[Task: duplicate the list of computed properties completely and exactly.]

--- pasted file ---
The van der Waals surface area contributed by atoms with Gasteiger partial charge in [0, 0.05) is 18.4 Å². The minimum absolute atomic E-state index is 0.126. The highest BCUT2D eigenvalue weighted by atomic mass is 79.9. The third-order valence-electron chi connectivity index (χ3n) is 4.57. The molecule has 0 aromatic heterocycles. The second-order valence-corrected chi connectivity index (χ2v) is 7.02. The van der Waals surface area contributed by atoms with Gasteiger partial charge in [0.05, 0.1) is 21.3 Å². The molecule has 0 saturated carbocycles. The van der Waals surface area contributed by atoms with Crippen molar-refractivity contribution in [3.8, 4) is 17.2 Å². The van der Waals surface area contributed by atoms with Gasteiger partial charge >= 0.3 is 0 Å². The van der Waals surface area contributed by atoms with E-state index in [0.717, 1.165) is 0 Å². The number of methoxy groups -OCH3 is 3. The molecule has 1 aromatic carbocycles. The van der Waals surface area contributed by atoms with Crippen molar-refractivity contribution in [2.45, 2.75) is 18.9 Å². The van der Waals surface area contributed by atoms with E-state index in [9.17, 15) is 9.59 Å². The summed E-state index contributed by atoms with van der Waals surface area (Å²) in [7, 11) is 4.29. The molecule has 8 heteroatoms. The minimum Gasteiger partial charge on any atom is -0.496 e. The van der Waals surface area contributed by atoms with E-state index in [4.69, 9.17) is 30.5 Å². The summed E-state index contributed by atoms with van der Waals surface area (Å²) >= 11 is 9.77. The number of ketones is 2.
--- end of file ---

The van der Waals surface area contributed by atoms with Gasteiger partial charge in [0, 0.05) is 18.4 Å². The minimum absolute atomic E-state index is 0.126. The highest BCUT2D eigenvalue weighted by atomic mass is 79.9. The third-order valence-electron chi connectivity index (χ3n) is 4.57. The molecule has 0 aromatic heterocycles. The second-order valence-corrected chi connectivity index (χ2v) is 7.02. The van der Waals surface area contributed by atoms with Gasteiger partial charge in [0.05, 0.1) is 21.3 Å². The molecule has 0 saturated carbocycles. The van der Waals surface area contributed by atoms with Crippen molar-refractivity contribution in [3.8, 4) is 17.2 Å². The van der Waals surface area contributed by atoms with Gasteiger partial charge >= 0.3 is 0 Å². The van der Waals surface area contributed by atoms with E-state index in [0.717, 1.165) is 0 Å². The number of methoxy groups -OCH3 is 3. The molecule has 1 aromatic carbocycles. The van der Waals surface area contributed by atoms with Crippen molar-refractivity contribution in [2.45, 2.75) is 18.9 Å². The van der Waals surface area contributed by atoms with E-state index in [9.17, 15) is 9.59 Å². The summed E-state index contributed by atoms with van der Waals surface area (Å²) in [7, 11) is 4.29. The molecule has 8 heteroatoms. The minimum Gasteiger partial charge on any atom is -0.496 e. The van der Waals surface area contributed by atoms with E-state index in [4.69, 9.17) is 30.5 Å². The summed E-state index contributed by atoms with van der Waals surface area (Å²) >= 11 is 9.77. The number of ketones is 2.